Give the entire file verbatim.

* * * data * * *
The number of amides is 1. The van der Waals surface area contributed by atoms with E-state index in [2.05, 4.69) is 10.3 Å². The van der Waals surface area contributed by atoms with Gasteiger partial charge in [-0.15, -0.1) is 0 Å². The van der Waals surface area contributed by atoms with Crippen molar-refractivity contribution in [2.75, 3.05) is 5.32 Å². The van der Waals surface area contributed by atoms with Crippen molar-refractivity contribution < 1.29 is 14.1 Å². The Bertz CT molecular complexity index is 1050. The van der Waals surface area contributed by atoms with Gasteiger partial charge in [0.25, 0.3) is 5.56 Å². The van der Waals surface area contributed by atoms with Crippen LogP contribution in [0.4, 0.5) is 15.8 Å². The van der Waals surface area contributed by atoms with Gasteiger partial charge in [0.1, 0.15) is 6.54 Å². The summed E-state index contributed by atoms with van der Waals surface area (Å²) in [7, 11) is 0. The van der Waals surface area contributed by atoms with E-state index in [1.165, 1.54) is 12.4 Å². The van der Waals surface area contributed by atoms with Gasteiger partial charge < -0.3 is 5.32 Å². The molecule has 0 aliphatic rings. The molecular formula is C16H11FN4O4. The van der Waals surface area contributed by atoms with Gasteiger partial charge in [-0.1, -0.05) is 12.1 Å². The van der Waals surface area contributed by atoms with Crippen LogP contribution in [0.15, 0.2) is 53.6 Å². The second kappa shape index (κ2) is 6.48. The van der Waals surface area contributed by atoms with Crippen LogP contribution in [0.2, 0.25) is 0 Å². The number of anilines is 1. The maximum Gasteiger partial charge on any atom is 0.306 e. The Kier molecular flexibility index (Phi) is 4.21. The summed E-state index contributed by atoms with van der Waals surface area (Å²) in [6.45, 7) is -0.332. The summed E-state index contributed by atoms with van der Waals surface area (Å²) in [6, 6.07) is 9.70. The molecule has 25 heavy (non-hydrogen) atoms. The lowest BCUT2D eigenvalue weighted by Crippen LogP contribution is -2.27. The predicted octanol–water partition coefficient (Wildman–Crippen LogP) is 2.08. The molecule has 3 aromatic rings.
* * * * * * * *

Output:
The number of amides is 1. The van der Waals surface area contributed by atoms with E-state index in [2.05, 4.69) is 10.3 Å². The van der Waals surface area contributed by atoms with Gasteiger partial charge in [-0.15, -0.1) is 0 Å². The van der Waals surface area contributed by atoms with Crippen molar-refractivity contribution in [2.75, 3.05) is 5.32 Å². The van der Waals surface area contributed by atoms with Crippen molar-refractivity contribution < 1.29 is 14.1 Å². The Bertz CT molecular complexity index is 1050. The van der Waals surface area contributed by atoms with Gasteiger partial charge in [0.25, 0.3) is 5.56 Å². The van der Waals surface area contributed by atoms with Crippen LogP contribution in [0.4, 0.5) is 15.8 Å². The van der Waals surface area contributed by atoms with Gasteiger partial charge in [0.1, 0.15) is 6.54 Å². The summed E-state index contributed by atoms with van der Waals surface area (Å²) in [7, 11) is 0. The van der Waals surface area contributed by atoms with E-state index in [1.165, 1.54) is 12.4 Å². The van der Waals surface area contributed by atoms with Gasteiger partial charge < -0.3 is 5.32 Å². The molecule has 0 aliphatic rings. The molecular formula is C16H11FN4O4. The van der Waals surface area contributed by atoms with Gasteiger partial charge in [-0.1, -0.05) is 12.1 Å². The van der Waals surface area contributed by atoms with Crippen LogP contribution in [0.15, 0.2) is 53.6 Å². The second kappa shape index (κ2) is 6.48. The van der Waals surface area contributed by atoms with Crippen LogP contribution in [0.2, 0.25) is 0 Å². The number of anilines is 1. The maximum Gasteiger partial charge on any atom is 0.306 e. The Kier molecular flexibility index (Phi) is 4.21. The summed E-state index contributed by atoms with van der Waals surface area (Å²) in [6.45, 7) is -0.332. The summed E-state index contributed by atoms with van der Waals surface area (Å²) in [6, 6.07) is 9.70. The molecule has 25 heavy (non-hydrogen) atoms. The lowest BCUT2D eigenvalue weighted by Crippen LogP contribution is -2.27. The predicted octanol–water partition coefficient (Wildman–Crippen LogP) is 2.08. The molecule has 3 aromatic rings.